As a content creator, you’re more than just an on-screen personality. You have to play a lot of different roles, one of the most important being video producer. Creating high-quality videos definitely comes with a learning curve, so it’s important to master the basics early on.

These are the video production basics every YouTuber should know.

You should adjust your camera’s frame rate to 24fps

The majority of movies, music videos, commercials, etc. are shot at a frame rate of 24 fps. To shoot high-quality video, you should adjust your camera’s frame rate to 24 fps under settings. This means that, when you film, your camera will capture twenty-four frames every second.

Once you’ve adjusted your frame rate, you’ll also need to change your shutter speed, which should always be twice your frame rate. Ensure that your shutter speed is set to 1/48 to compensate for the 24 fps frame rate. If your DSLR doesn’t have 1/48 as a shutter speed option, then 1/40 or 1/50 will work just as well.

To get a good picture, manually white balance your camera.

Whenever you film, what you capture on camera won’t match exactly with the way things look in real life. The camera bases all of the colors it captures on its white balance, which it sets on its own automatically. However, you can get a better picture by manually white balancing your camera.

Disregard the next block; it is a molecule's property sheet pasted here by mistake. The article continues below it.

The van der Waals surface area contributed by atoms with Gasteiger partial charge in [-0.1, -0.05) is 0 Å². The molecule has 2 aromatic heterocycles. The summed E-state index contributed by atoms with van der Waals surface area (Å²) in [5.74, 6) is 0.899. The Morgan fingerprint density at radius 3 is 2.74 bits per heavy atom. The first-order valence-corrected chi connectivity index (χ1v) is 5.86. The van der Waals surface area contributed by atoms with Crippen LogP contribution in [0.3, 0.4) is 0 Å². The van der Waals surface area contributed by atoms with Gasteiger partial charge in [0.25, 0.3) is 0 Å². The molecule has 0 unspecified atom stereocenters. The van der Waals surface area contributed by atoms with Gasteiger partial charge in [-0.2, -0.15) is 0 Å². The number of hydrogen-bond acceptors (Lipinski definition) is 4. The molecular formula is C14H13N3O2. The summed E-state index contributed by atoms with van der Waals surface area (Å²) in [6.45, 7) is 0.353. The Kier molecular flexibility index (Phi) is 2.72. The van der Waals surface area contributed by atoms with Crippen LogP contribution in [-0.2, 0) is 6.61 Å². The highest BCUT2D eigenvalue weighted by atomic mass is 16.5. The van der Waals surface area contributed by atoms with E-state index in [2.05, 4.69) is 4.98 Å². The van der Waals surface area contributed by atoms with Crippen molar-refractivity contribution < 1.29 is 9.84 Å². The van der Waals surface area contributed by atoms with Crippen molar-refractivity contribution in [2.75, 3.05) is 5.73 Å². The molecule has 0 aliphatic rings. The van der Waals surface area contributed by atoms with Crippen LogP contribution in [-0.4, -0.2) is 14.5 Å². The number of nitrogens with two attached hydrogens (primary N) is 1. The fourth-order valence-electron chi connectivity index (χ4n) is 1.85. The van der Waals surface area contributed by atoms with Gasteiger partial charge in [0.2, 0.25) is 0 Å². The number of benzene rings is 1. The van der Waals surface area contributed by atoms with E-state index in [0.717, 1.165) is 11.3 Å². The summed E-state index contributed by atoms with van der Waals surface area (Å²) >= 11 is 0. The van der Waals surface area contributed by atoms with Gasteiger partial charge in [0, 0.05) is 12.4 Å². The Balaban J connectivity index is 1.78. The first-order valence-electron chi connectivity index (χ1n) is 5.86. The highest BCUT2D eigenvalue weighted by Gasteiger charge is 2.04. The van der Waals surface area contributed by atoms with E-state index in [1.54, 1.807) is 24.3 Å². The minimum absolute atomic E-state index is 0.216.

To white balance your camera, you’ll need something that’s pure white, such as a piece of paper or a poster board. Place it in front of the lens under the lighting setup you plan to use. Then, snap a picture. Finally, go into your camera’s settings and select the “manual” option under “white balance.”

You can light a video well with three light sources.

Good lighting is another key component of video production. The wrong lighting can cast your subject in shadows or completely wash it out. Thankfully, the film industry has developed a standard three-point structure you can utilize to properly light your videos. It’s simple and easy to follow.

Start with a key light, which is pointed directly at your subject. It serves as the primary light source. Your key light might be a ring light or a studio light that’s shining directly on you. Next, add a fill light, which functions as a secondary source to fill in shadows. It should shine on your subject from a side angle. You might use a lamp or a smaller studio light. Finally, use a back light to illuminate your subject from behind. This light is meant to separate the subject from the background.

Using an external mic will improve your audio quality.

One of the biggest mistakes any new YouTuber could make is relying on their camera’s built-in microphone to capture good audio. This audio, however, is never of a very good quality. The only thing audio your camera captures should be used for is a scratch track to help you sync the video with an externally recorded audio file.

Instead, you should invest in an external microphone. Lavalier mics are an affordable option for many content creators. They’re easy to use because they clip right to your shirt. Alternatively, you might use a shotgun mic or a microphone that’s specially designed for filming YouTube videos.

Video production is simple once you break it down to the basics. Work on mastering camera settings, lighting, and audio to up your channel’s production value.


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